New Highway Code changes are coming into force from the end of January 2022. Drivers could face fines and points on their licence if they fail to adhere to the revamped rules, which are being implemented across the UK.
The updated Code, enforced by the Department for Transport, will take effect from Saturday, January 29. Part of the change is the new “hierarchy of road users” that ensures pedestrians and cyclists face greater protection on roads and at crossings.
The new guidelines are split into three categories, all with a focus on making roads safer for non-drivers. Here’s everything you need to watch out for:
Rule H1: Hierarchy of Road Users
The main change is the Hierarchy of Road Users, which centres around protecting those most at risk if a road collision occurs.
Pedestrians are at the top in this new structure as they have been identified as the most vulnerable.
The Highway Code states that cyclists, horse riders and motorcyclists are also part of this group – and children, older adults and disabled people are more at risk.
Therefore the new structure will lead to drivers having the “greatest responsibility” to keep other road users safe.
Rule H2: Pedestrian Priority
Another 2022 Highway Code update has outlined that drivers, cyclists, motorcyclists, horse-drawn vehicles and horse riders must now give way to pedestrians who are crossing or waiting to cross the road, at junctions that you are turning into or from.
Previously, vehicles and cyclists were given priority at junctions. According to the update, cyclists must also give way to pedestrians on shared cycle tracks.
Pedestrians continue to have priority at zebra crossings and vehicles must give way to cyclists and pedestrians at parallel crossings.
Rule H3: Cyclist safety
Drivers are now advised not to cut across cyclists, horse riders or horse-drawn vehicles when turning in or out of junctions, or changing lanes.
The 2022 amendments also mean drivers must now give cyclists priority at roundabouts.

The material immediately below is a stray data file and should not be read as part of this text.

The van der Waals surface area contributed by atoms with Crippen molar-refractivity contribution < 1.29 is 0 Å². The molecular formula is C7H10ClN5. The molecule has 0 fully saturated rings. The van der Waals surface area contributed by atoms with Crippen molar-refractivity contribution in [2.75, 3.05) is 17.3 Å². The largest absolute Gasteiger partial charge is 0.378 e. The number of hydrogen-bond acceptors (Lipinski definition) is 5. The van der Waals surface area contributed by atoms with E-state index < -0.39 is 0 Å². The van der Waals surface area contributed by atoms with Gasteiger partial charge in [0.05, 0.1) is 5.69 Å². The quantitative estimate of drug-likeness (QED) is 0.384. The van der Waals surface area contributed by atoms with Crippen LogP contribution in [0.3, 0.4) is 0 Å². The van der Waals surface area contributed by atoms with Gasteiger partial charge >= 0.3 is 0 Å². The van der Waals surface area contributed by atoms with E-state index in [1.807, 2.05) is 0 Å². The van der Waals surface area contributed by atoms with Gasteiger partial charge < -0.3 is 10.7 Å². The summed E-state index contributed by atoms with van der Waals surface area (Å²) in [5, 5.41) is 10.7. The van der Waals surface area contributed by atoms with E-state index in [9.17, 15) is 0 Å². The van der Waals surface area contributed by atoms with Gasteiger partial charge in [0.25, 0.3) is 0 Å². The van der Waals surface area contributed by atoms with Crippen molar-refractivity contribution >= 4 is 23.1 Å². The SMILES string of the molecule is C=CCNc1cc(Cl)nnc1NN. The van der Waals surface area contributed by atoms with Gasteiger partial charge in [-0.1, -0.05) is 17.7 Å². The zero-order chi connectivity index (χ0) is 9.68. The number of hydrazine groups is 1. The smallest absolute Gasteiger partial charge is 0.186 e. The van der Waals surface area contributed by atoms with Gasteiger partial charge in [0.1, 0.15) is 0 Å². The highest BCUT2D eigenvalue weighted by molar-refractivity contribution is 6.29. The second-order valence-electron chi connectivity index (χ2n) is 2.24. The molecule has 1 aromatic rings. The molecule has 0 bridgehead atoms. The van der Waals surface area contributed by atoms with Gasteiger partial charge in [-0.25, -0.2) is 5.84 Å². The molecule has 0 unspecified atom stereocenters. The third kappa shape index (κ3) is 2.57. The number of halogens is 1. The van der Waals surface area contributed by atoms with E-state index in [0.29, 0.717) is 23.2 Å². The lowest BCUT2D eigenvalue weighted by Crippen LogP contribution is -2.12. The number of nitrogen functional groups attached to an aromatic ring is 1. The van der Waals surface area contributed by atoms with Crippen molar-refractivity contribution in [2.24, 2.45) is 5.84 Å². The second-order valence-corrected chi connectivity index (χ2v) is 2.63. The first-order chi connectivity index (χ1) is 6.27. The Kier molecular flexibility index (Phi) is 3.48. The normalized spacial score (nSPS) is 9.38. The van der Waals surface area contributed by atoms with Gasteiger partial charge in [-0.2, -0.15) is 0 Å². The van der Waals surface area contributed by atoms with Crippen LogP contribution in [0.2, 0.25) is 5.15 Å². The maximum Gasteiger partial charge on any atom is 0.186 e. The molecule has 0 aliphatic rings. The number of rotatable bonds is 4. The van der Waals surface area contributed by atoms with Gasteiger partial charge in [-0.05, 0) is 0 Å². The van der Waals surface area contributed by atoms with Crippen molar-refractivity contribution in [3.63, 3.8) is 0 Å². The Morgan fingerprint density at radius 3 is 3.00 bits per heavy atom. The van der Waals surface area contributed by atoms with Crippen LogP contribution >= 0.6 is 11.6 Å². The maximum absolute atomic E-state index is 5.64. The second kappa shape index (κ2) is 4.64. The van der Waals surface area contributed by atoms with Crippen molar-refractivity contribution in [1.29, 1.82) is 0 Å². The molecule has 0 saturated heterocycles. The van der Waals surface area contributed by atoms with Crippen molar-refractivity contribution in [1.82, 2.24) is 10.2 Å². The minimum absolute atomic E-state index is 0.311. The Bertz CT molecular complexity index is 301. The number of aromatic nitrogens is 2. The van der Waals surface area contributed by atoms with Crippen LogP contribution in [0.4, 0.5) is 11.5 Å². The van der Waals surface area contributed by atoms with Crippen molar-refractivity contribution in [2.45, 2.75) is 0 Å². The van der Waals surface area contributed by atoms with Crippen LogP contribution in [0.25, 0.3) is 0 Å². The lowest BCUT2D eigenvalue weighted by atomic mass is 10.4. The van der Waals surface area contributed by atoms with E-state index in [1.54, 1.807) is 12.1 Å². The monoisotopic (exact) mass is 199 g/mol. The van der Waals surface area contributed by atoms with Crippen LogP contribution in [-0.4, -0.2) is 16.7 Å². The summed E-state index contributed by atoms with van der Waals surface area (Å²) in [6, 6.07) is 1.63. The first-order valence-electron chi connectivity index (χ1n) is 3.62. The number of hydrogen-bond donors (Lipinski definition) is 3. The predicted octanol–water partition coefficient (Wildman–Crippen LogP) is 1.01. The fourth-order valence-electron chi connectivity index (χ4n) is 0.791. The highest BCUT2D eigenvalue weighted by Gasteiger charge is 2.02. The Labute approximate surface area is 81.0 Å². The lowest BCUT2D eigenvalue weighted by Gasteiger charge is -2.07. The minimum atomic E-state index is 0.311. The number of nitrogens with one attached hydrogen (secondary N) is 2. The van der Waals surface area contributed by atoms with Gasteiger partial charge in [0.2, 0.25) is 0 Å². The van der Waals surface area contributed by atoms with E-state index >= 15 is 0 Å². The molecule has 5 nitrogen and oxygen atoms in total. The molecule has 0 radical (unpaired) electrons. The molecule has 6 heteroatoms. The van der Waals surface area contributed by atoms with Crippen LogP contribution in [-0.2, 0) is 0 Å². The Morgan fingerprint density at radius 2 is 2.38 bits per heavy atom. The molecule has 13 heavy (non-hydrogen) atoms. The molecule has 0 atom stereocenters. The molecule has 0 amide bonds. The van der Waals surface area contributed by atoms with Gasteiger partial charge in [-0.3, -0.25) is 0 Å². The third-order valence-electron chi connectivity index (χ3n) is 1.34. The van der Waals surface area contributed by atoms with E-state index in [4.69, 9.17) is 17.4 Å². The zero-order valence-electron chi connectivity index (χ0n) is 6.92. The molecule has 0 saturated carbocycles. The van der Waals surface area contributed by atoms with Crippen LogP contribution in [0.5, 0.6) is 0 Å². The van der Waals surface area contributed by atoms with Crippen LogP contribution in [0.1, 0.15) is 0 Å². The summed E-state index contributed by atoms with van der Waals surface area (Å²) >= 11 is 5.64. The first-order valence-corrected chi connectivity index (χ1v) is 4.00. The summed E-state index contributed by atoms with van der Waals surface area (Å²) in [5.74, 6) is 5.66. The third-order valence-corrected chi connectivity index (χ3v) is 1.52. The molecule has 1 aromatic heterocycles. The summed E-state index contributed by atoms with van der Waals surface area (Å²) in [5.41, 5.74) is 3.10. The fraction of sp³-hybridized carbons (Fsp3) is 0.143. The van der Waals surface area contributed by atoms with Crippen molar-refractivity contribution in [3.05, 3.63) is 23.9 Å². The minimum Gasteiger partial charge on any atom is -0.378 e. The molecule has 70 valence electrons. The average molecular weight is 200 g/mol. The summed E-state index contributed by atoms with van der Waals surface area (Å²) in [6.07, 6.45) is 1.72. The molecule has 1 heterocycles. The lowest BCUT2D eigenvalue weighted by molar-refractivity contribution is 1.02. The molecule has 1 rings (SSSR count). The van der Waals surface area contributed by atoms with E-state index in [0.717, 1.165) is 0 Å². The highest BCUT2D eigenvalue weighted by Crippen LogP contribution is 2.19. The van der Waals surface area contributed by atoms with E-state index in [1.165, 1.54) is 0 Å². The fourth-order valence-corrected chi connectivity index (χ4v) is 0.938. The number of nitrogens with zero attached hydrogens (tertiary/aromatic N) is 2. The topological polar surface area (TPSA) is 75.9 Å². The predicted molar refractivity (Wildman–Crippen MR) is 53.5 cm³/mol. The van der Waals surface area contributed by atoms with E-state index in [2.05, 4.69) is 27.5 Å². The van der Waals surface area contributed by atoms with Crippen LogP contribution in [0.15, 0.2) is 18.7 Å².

The Highway Code states: “You should give priority to cyclists on the roundabout. They will be travelling more slowly than motorised traffic.”
Cyclists must stay in the left-hand lane and signal right to make drivers aware if they aren't leaving the roundabout at the next exit.
However, people cycling are asked to be aware of people driving behind them and allow them to overtake (for example, by moving into single file or stopping) when it’s safe to do so.
Overtaking other road users
While previous guidance stated drivers needed to give cyclists “as much room as possible” when overtaking, this has now been updated.
The Highway Code now states that drivers must leave at least 1.5 metres when overtaking cyclists up to a speed of 30mph – and more space if travelling at higher speeds.
In another update drivers must not exceed speeds of 10mph when passing horse riders and horse drawn vehicles, and there should be at least two metres of space. The same applies when overtaking a pedestrian who is walking on the road.
Cyclist road positioning
Cyclists may now drive in the middle of a lane in order to make themselves as visible as possible.
However, cyclists are to move to the left of the lane if it is safe and if:
- They are on a quiet road or street and a faster vehicle approaches;
- They are in slower-moving traffic that then speeds up, (enabling faster vehicles to overtake);
- They are in an area of a junction where it would be unsafe for drivers to overtake.
Another update for cyclists outlines looking out for other cyclists or motorcyclists around them before signalling. They are encouraged to avoid riding on the inside of vehicles slowing down to turn left, or indicating to turn left.
Before turning right, cyclists should check the traffic to ensure it is safe, then signal and move to the centre of the road.
The guidance adds: “Wait until there is a safe gap in the oncoming traffic and give a final look before completing the turn. It may be safer to wait on the left until there is a safe gap or to dismount and push your cycle across the road.”
Opening vehicle doors
Road users are encouraged to open their car doors in a way that allows them to check for others.
The Highway Code now reads: “Where you are able to do so, you should open the door using your hand on the opposite side to the door you are opening.
“For example, use your left hand to open a door on your right-hand side. This will make you turn your head to look over your shoulder.”
Passengers in cars are also instructed to look all around, using their mirrors, before opening the car door.